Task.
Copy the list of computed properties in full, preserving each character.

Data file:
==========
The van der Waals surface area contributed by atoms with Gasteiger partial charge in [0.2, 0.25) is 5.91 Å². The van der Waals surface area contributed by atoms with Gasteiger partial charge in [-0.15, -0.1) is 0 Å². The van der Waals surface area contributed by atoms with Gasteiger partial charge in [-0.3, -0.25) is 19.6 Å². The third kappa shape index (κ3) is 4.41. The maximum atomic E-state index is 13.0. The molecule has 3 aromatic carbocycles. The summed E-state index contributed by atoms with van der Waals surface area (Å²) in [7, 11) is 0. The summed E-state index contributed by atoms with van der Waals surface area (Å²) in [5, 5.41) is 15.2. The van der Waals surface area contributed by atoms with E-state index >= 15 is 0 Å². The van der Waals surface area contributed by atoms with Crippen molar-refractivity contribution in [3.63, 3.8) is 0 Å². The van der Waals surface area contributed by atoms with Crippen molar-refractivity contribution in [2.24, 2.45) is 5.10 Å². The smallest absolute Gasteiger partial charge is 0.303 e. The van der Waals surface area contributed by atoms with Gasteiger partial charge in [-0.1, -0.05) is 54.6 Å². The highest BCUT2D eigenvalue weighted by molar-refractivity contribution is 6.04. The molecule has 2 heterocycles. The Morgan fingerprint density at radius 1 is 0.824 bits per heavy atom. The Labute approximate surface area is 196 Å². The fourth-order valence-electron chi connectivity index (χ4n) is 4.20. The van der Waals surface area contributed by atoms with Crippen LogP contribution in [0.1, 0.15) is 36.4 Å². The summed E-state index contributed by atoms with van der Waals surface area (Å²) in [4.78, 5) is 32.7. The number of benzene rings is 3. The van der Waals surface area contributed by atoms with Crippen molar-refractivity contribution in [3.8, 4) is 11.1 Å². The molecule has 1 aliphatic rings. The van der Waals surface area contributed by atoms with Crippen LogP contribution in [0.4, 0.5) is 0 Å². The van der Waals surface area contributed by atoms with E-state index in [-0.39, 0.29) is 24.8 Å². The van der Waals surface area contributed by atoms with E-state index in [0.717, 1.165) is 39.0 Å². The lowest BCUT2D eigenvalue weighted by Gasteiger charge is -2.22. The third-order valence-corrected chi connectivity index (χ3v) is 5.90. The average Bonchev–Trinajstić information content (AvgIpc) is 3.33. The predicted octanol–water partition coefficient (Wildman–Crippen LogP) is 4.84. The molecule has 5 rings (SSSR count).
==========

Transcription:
The van der Waals surface area contributed by atoms with Gasteiger partial charge in [0.2, 0.25) is 5.91 Å². The van der Waals surface area contributed by atoms with Gasteiger partial charge in [-0.15, -0.1) is 0 Å². The van der Waals surface area contributed by atoms with Gasteiger partial charge in [-0.3, -0.25) is 19.6 Å². The third kappa shape index (κ3) is 4.41. The maximum atomic E-state index is 13.0. The molecule has 3 aromatic carbocycles. The summed E-state index contributed by atoms with van der Waals surface area (Å²) in [7, 11) is 0. The summed E-state index contributed by atoms with van der Waals surface area (Å²) in [5, 5.41) is 15.2. The van der Waals surface area contributed by atoms with E-state index >= 15 is 0 Å². The van der Waals surface area contributed by atoms with Crippen molar-refractivity contribution in [3.63, 3.8) is 0 Å². The van der Waals surface area contributed by atoms with Crippen molar-refractivity contribution in [2.24, 2.45) is 5.10 Å². The smallest absolute Gasteiger partial charge is 0.303 e. The van der Waals surface area contributed by atoms with Gasteiger partial charge in [-0.1, -0.05) is 54.6 Å². The highest BCUT2D eigenvalue weighted by molar-refractivity contribution is 6.04. The molecule has 2 heterocycles. The Morgan fingerprint density at radius 1 is 0.824 bits per heavy atom. The Labute approximate surface area is 196 Å². The fourth-order valence-electron chi connectivity index (χ4n) is 4.20. The van der Waals surface area contributed by atoms with Crippen LogP contribution in [0.1, 0.15) is 36.4 Å². The summed E-state index contributed by atoms with van der Waals surface area (Å²) in [4.78, 5) is 32.7. The number of benzene rings is 3. The van der Waals surface area contributed by atoms with Crippen molar-refractivity contribution in [3.8, 4) is 11.1 Å². The molecule has 1 aliphatic rings. The van der Waals surface area contributed by atoms with Crippen LogP contribution in [0.4, 0.5) is 0 Å². The van der Waals surface area contributed by atoms with E-state index in [-0.39, 0.29) is 24.8 Å². The van der Waals surface area contributed by atoms with E-state index in [0.717, 1.165) is 39.0 Å². The lowest BCUT2D eigenvalue weighted by Gasteiger charge is -2.22. The third-order valence-corrected chi connectivity index (χ3v) is 5.90. The average Bonchev–Trinajstić information content (AvgIpc) is 3.33. The predicted octanol–water partition coefficient (Wildman–Crippen LogP) is 4.84. The molecule has 5 rings (SSSR count).